Why does DHS's IPR website distinguish between piracy and counterfeiting when you say they conflate the two? Can't they be against both? Isn't this sort of thing exactly within their mandate?

    Again, your failure to click the link says a lot about why you have trouble understanding basic concepts. In the recent testimony before Congress, John Morton repeatedly conflated the two, talking about protecting against "health and safety" issues, which only came about when talking about counterfeit drugs -- but then lumped in internet file sharing as if it also caused health and safety issues. This is not new. I recognize you just discovered copyright law a year ago, but some of us have seen how this game has been played for a long, long time. A few years back the Rand report which the entertainment industry loves, did this over and over again in trying to make the case that file sharing supports terrorists, when all it could sorta/barely/kinda show is that some counterfeit CD/DVD operations (which, by the way, are also facing competition from file sharing) were backed by organized crime.

    Please explain this claim in detail. Which part of civil forfeiture concurrent with a criminal investigation don't you get?

    I understand civil forfeiture just fine. I question whether it is appropriate in the case of domain names, which is a different category of asset than typical property. I also question whether or not this was appropriately categorized as a criminal, rather than civil situation.

    You've insulted me and questioned my intelligence and understanding of the law. Somehow you think the fact that I'm in law school means I know less about the law than you.

    Yes. When you get stuff wrong, as you did regularly in past threads, it was only right to call you out. When you stood by totally false claims (such as copyright being natural and the public domain being unnatural), it was totally right to question your understanding of the law. Karl thoroughly debunked your statements, and you have yet to respond to them in any serious manner.

    I did not insult you or question your intelligence because you're a second year law student. We have many 1Ls or NoLs on these boards who have a clear and competent understanding of the law. You rushed in with little understanding, got called on it, and refused to admit you were wrong.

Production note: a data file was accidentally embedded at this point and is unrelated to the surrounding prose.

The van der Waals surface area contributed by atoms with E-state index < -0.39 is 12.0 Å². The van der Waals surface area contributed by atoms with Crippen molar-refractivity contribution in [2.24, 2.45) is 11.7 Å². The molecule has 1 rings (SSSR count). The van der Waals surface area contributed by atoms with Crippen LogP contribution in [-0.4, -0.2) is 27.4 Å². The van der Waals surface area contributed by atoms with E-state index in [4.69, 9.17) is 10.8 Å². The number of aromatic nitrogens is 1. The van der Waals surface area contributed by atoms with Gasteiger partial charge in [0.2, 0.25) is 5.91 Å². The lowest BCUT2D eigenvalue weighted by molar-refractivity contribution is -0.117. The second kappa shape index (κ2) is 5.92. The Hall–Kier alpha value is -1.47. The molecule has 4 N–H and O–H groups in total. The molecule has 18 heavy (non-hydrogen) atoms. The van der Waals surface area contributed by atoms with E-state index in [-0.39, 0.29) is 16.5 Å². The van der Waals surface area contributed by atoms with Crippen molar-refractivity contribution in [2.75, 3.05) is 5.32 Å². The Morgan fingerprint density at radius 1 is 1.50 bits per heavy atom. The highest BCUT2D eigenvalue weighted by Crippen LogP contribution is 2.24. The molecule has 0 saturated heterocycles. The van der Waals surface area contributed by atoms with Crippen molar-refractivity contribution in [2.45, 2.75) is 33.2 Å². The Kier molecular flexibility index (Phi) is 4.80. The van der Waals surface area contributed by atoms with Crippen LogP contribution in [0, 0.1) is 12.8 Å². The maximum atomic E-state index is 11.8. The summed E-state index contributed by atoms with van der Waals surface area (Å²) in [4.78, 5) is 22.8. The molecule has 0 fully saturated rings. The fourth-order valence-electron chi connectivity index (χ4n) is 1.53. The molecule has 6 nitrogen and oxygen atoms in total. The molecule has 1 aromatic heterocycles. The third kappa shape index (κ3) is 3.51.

You got what you deserved, but rather than deal with it, you come back with these pedantic comments "calling me out." Get over yourself, kiddo.

    I can almost guarantee no one will have anything substantive to say.

    Funny. Good luck Joe. You are going to need it. But that's it from me. Others can and will respond to you. I may choose to chime in on key points if I think they can help, but I will never respond to some bogus and childish "demand" that I answer your questions.

     

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  41.  
    icon
    average_joe (profile), Jul 26th, 2010 @ 5:26am

    Re: Re:

    LOL! Whatever, Mike... And what about all the questions you didn't answer?

    Ummm, don't bother. I honestly don't care what you think.

    You think I'm wrong, and I think you're wrong. You think I'm stupid, I think you're stupid. You think I got called out, I think you got called out.

    Whatever. I've got better things to do with my life than debate an idiot like you.

     

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  42.  
    identicon
    Michael, Jul 26th, 2010 @ 5:52am

    Re: Re: Re:

    And there you go again. You reduce your argument to name calling. This is not a way to get your point across. It just suggests that you do not have any evidence to support your position.

    I've seen Mike change his mind in these forums after a good argument. You simply fail to provide one.

     

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  43.  
    icon
    average_joe (profile), Jul 26th, 2010 @ 6:36am

    Re: Re: Re: Re:

    I'm tired of Mike talking down to me and making assumptions. Fact is, I'm older than he is, yet he's calling me "kiddo" and insinuating that I'm a newb. I've already made enough money to live comfortably the rest of my life on. I have three kids and a fourth on the way. I outright own my own home, a summer home, cars, etc. I'm in law school because I think it's fun. I work for a federal judge because I enjoy it.

    Mike talks down to me to try and make it seem like he's got it all figured out and I'm a Johnny-come-lately. I don't appreciate his tone. Nobody here has convinced me of anything. I see unsupported arguments that are all over the place. I don't think Mike's got it all figured out. I think he's totally confused. And for the record, he was the first to make it personal.

    I'm not surprised that people here don't agree with my views. That's OK. I sleep well knowing that my views hold water in a court of law. I'm at the top of my class, law review, moot court, etc. People can think I'm stupid all they want, but there are lots of people who think otherwise.

    The comment section here has nothing to offer me. I'm sure people think the feeling's mutual. So be it.

     

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  44.  
    identicon
    Anonymous Coward, Jul 26th, 2010 @ 6:42am

    Re: Re: Re: Re: Re:

    Please, for your own health and safety make sure that you warm up your arm by performing 5-9 minutes of stretching before patting yourself on the back so hard kiddo! It would be a shame to lose your valuable input do to self inflicted injury.

     

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  45.  
    identicon